Ceske Budejovice

Ceske Budejovice, founded in the thirteenth century by King Přemysl Otakar II, was a royal city in its earliest days. In the centuries since, the largest city in South Bohemia has evolved into a vibrant center of commerce, learning, and culture.

Budejce, at the confluence of the Vltava and Malese Rivers, is laid out a bit like a chessboard, with a geometric network of streets around a town square. Many of the attractions in Ceske Budejovice are clustered around the square named for the town founder. The splendid Samson's Fountain dates from the eighteenth century, as do many of the surrounding buildings. The nearby town hall features elements from the Baroque and Renaissance eras, complete with a glockenspiel and four sculptures depicting the virtues of righteousness, wisdom, bravery, and watchfulness.

A short walk away from the square, those enjoying Ceske Budejovice travel can visit one of the oldest structures in town. The former Dominican monastery and accompanying Cloister Church of the Sacrifice of the Virgin Mary date as far back as the thirteenth century, when the town was founded. Both are open to tours and feature fantastic art from another era.

In addition to all of the attractions in Ceske Budejovice clustered around the town square, you'll find numerous places to round out your vacation plans. Lanna Street (Lannova Trida) is the place to look for numerous shopping and dining opportunities. Several hotels are found within walking distance of the city center and close to all the shopping.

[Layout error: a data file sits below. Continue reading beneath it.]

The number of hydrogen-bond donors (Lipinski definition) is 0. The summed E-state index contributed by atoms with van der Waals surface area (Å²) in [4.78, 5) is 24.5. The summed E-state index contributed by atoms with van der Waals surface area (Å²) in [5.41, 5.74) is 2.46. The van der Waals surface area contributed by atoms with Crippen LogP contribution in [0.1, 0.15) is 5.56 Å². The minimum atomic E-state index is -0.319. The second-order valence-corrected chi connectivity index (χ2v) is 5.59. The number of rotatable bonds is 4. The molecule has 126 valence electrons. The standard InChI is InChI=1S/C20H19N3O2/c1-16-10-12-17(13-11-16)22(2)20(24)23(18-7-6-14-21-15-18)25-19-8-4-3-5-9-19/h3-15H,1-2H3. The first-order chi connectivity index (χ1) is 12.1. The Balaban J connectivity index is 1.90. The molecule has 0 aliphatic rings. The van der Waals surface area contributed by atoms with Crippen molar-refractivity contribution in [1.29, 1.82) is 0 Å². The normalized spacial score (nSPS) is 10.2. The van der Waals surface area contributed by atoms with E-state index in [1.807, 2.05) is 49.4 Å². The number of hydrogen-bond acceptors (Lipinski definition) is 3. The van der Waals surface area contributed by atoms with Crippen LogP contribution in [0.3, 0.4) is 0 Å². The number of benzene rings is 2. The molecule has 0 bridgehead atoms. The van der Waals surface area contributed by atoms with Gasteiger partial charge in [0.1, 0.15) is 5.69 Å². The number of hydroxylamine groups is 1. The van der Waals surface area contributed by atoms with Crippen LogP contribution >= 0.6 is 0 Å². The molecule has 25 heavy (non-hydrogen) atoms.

The South Bohemian Museum, another one of the attractions in Ceske Budejovice, is located in a former watchman's house, is an interesting place to learn about the town's history. After a fire devastated the town during the Thirty Years' War, Ceske Budejovice was slow to recover. By the nineteenth century, it still was a small walled city with less than 10,000 inhabitants. Everything changed in 1825 with the construction of the first horse-drawn railroad in Europe. Connecting the city with Linz, Austria, the railroad spurred the growth of the modern city you'll see today. The city continues to be a hub of transportation; Ceske Budejovice travel is made easy, since it's connected to Prague and other cities in Europe by highway, bus, and rail.

Taking the highway to Prague, you'll find one of the most visited places in Ceske Budejovice—the Pivovar Budějovický Budvar brewery. The city's name in German is Budweis, so it's no surprise that brewing is a proud part of local heritage. The brewery produces lagers sold all over the world, called Budweiser Budvar in Europe and Czechvar in North America. Visitors can include the brewery in their Ceske Budejovice travel plans through brewery tours, visits to local restaurants, and shopping for souvenirs. At the corporate headquarters, a visitor center is the starting point for the tours; it's also home to a gift shop and beerhouse, serving up locally made brews, Czech cuisine, and international favorites. The company also operates a restaurant near the Přemysl Otakar II Square in a historic building that served as the city's meat market during the Middle Ages.

You'll also have the chance to get out and explore. The Bohemian Forest and Sumava National Park are nearby, offering possibilities for hiking, cycling, and horseback riding along an extensive network of trails. Also, there are numerous opportunities for skiing and winter sports within a short distance of Ceske Budejovice, both in South Bohemia and across the border in Germany and Austria.

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